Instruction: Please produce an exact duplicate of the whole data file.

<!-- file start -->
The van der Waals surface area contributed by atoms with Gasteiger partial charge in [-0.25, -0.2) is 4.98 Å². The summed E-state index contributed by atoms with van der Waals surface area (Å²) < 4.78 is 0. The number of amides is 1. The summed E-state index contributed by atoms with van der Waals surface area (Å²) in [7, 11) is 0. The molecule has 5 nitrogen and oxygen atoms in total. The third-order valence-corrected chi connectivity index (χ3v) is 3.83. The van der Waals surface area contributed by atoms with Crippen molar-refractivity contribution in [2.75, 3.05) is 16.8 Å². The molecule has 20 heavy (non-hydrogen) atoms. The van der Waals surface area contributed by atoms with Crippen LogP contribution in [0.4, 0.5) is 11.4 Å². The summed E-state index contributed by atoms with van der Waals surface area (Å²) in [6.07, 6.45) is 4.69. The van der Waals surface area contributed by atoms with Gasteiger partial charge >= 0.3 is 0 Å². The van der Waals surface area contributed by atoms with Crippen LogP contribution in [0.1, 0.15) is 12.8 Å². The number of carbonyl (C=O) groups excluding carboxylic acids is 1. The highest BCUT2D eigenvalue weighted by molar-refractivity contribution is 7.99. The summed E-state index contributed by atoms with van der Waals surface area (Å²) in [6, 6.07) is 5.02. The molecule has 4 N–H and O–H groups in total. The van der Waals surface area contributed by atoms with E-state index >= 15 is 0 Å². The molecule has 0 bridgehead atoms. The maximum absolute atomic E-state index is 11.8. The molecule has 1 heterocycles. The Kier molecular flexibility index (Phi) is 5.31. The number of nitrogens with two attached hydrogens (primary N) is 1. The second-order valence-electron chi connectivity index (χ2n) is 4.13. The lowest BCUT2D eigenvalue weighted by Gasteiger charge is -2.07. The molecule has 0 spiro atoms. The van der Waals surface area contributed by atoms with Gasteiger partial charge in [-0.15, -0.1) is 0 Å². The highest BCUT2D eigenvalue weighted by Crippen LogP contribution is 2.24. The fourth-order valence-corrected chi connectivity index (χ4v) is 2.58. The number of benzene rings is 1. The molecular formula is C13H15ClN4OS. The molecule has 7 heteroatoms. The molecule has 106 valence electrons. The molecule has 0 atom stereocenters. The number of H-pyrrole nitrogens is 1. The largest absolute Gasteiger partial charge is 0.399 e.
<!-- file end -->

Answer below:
The van der Waals surface area contributed by atoms with Gasteiger partial charge in [-0.25, -0.2) is 4.98 Å². The summed E-state index contributed by atoms with van der Waals surface area (Å²) < 4.78 is 0. The number of amides is 1. The summed E-state index contributed by atoms with van der Waals surface area (Å²) in [7, 11) is 0. The molecule has 5 nitrogen and oxygen atoms in total. The third-order valence-corrected chi connectivity index (χ3v) is 3.83. The van der Waals surface area contributed by atoms with Crippen molar-refractivity contribution in [2.75, 3.05) is 16.8 Å². The molecule has 20 heavy (non-hydrogen) atoms. The van der Waals surface area contributed by atoms with Crippen LogP contribution in [0.4, 0.5) is 11.4 Å². The summed E-state index contributed by atoms with van der Waals surface area (Å²) in [6.07, 6.45) is 4.69. The van der Waals surface area contributed by atoms with Gasteiger partial charge >= 0.3 is 0 Å². The van der Waals surface area contributed by atoms with Crippen LogP contribution in [0.1, 0.15) is 12.8 Å². The number of carbonyl (C=O) groups excluding carboxylic acids is 1. The highest BCUT2D eigenvalue weighted by molar-refractivity contribution is 7.99. The summed E-state index contributed by atoms with van der Waals surface area (Å²) in [6, 6.07) is 5.02. The molecule has 4 N–H and O–H groups in total. The van der Waals surface area contributed by atoms with E-state index >= 15 is 0 Å². The molecule has 0 bridgehead atoms. The maximum absolute atomic E-state index is 11.8. The molecule has 1 heterocycles. The Kier molecular flexibility index (Phi) is 5.31. The number of nitrogens with two attached hydrogens (primary N) is 1. The second-order valence-electron chi connectivity index (χ2n) is 4.13. The lowest BCUT2D eigenvalue weighted by Gasteiger charge is -2.07. The molecule has 0 spiro atoms. The van der Waals surface area contributed by atoms with Gasteiger partial charge in [-0.15, -0.1) is 0 Å². The highest BCUT2D eigenvalue weighted by Crippen LogP contribution is 2.24. The fourth-order valence-corrected chi connectivity index (χ4v) is 2.58. The number of benzene rings is 1. The molecular formula is C13H15ClN4OS. The molecule has 7 heteroatoms. The molecule has 106 valence electrons. The molecule has 0 atom stereocenters. The number of H-pyrrole nitrogens is 1. The largest absolute Gasteiger partial charge is 0.399 e.